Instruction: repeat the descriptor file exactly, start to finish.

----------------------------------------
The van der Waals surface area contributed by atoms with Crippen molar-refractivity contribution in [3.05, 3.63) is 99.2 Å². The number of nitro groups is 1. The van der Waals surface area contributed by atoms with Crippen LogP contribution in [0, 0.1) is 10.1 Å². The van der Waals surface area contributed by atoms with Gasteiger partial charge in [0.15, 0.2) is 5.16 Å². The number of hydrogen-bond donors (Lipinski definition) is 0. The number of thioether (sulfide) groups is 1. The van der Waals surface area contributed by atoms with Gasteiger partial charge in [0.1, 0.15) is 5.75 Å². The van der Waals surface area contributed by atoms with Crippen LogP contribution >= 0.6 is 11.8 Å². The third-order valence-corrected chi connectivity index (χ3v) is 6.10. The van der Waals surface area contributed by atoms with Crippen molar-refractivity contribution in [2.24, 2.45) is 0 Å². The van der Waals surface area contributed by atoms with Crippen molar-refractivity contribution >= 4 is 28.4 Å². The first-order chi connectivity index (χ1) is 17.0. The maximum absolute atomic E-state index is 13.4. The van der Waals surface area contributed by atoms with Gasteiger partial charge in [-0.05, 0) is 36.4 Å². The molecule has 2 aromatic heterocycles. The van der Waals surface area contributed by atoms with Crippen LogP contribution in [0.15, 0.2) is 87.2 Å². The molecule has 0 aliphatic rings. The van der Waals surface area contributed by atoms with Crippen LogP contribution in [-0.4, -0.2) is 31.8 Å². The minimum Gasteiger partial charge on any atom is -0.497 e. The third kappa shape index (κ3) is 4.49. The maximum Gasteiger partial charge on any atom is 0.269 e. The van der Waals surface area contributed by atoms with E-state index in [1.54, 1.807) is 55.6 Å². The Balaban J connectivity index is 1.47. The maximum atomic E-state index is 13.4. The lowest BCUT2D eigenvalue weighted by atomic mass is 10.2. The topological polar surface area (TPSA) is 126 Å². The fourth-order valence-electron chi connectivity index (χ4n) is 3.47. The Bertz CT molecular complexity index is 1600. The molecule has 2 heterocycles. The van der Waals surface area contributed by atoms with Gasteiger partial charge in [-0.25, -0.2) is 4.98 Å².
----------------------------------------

The van der Waals surface area contributed by atoms with Crippen molar-refractivity contribution in [3.05, 3.63) is 99.2 Å². The number of nitro groups is 1. The van der Waals surface area contributed by atoms with Crippen LogP contribution in [0, 0.1) is 10.1 Å². The van der Waals surface area contributed by atoms with Gasteiger partial charge in [0.15, 0.2) is 5.16 Å². The number of hydrogen-bond donors (Lipinski definition) is 0. The number of thioether (sulfide) groups is 1. The van der Waals surface area contributed by atoms with Gasteiger partial charge in [0.1, 0.15) is 5.75 Å². The van der Waals surface area contributed by atoms with Crippen LogP contribution >= 0.6 is 11.8 Å². The third-order valence-corrected chi connectivity index (χ3v) is 6.10. The van der Waals surface area contributed by atoms with Crippen molar-refractivity contribution in [2.24, 2.45) is 0 Å². The van der Waals surface area contributed by atoms with Crippen molar-refractivity contribution >= 4 is 28.4 Å². The first-order chi connectivity index (χ1) is 17.0. The maximum absolute atomic E-state index is 13.4. The van der Waals surface area contributed by atoms with Gasteiger partial charge in [-0.05, 0) is 36.4 Å². The molecule has 2 aromatic heterocycles. The van der Waals surface area contributed by atoms with Crippen LogP contribution in [0.15, 0.2) is 87.2 Å². The molecule has 0 aliphatic rings. The van der Waals surface area contributed by atoms with Crippen LogP contribution in [-0.4, -0.2) is 31.8 Å². The minimum Gasteiger partial charge on any atom is -0.497 e. The third kappa shape index (κ3) is 4.49. The maximum Gasteiger partial charge on any atom is 0.269 e. The van der Waals surface area contributed by atoms with E-state index in [1.54, 1.807) is 55.6 Å². The Balaban J connectivity index is 1.47. The maximum atomic E-state index is 13.4. The lowest BCUT2D eigenvalue weighted by atomic mass is 10.2. The topological polar surface area (TPSA) is 126 Å². The fourth-order valence-electron chi connectivity index (χ4n) is 3.47. The Bertz CT molecular complexity index is 1600. The molecule has 2 heterocycles. The van der Waals surface area contributed by atoms with Gasteiger partial charge in [-0.25, -0.2) is 4.98 Å².